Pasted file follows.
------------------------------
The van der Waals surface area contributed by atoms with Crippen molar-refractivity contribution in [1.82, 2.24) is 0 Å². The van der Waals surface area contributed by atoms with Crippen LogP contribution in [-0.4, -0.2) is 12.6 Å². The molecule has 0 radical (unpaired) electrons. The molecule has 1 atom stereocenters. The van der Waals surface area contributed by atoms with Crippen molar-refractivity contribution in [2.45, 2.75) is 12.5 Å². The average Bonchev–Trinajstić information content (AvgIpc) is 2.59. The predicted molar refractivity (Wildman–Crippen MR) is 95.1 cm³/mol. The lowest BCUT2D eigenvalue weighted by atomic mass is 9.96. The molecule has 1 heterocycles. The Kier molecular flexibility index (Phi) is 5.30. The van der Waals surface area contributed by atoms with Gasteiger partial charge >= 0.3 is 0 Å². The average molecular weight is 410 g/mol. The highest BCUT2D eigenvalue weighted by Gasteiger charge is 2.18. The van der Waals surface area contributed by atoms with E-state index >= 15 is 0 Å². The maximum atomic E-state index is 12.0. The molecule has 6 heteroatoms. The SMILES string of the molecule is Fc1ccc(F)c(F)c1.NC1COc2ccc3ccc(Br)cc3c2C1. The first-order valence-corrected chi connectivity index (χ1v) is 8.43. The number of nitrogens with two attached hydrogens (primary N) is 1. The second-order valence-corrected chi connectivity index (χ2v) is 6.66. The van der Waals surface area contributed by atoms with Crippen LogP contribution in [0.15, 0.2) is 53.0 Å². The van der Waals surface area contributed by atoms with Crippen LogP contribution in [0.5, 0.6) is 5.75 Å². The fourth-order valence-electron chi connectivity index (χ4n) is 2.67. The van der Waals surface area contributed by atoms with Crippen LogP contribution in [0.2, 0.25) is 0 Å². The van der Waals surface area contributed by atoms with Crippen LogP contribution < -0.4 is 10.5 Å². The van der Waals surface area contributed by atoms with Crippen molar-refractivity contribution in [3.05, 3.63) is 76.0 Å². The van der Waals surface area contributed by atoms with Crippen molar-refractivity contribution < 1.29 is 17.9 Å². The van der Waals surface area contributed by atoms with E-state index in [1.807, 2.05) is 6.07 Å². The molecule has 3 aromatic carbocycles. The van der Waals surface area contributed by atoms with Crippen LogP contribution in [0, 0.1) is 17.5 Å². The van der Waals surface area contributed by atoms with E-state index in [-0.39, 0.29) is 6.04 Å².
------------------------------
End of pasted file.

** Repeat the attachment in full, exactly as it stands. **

The van der Waals surface area contributed by atoms with Crippen molar-refractivity contribution in [1.82, 2.24) is 0 Å². The van der Waals surface area contributed by atoms with Crippen LogP contribution in [-0.4, -0.2) is 12.6 Å². The molecule has 0 radical (unpaired) electrons. The molecule has 1 atom stereocenters. The van der Waals surface area contributed by atoms with Crippen molar-refractivity contribution in [2.45, 2.75) is 12.5 Å². The average Bonchev–Trinajstić information content (AvgIpc) is 2.59. The predicted molar refractivity (Wildman–Crippen MR) is 95.1 cm³/mol. The lowest BCUT2D eigenvalue weighted by atomic mass is 9.96. The molecule has 1 heterocycles. The Kier molecular flexibility index (Phi) is 5.30. The van der Waals surface area contributed by atoms with Gasteiger partial charge >= 0.3 is 0 Å². The average molecular weight is 410 g/mol. The highest BCUT2D eigenvalue weighted by Gasteiger charge is 2.18. The van der Waals surface area contributed by atoms with E-state index >= 15 is 0 Å². The maximum atomic E-state index is 12.0. The molecule has 6 heteroatoms. The SMILES string of the molecule is Fc1ccc(F)c(F)c1.NC1COc2ccc3ccc(Br)cc3c2C1. The first-order valence-corrected chi connectivity index (χ1v) is 8.43. The number of nitrogens with two attached hydrogens (primary N) is 1. The second-order valence-corrected chi connectivity index (χ2v) is 6.66. The van der Waals surface area contributed by atoms with Crippen LogP contribution in [0.15, 0.2) is 53.0 Å². The van der Waals surface area contributed by atoms with Crippen LogP contribution in [0.5, 0.6) is 5.75 Å². The fourth-order valence-electron chi connectivity index (χ4n) is 2.67. The van der Waals surface area contributed by atoms with Crippen LogP contribution in [0.2, 0.25) is 0 Å². The van der Waals surface area contributed by atoms with Crippen LogP contribution < -0.4 is 10.5 Å². The van der Waals surface area contributed by atoms with Crippen molar-refractivity contribution in [3.05, 3.63) is 76.0 Å². The van der Waals surface area contributed by atoms with Crippen molar-refractivity contribution < 1.29 is 17.9 Å². The van der Waals surface area contributed by atoms with E-state index in [1.807, 2.05) is 6.07 Å². The molecule has 3 aromatic carbocycles. The van der Waals surface area contributed by atoms with Crippen LogP contribution in [0, 0.1) is 17.5 Å². The van der Waals surface area contributed by atoms with E-state index in [-0.39, 0.29) is 6.04 Å².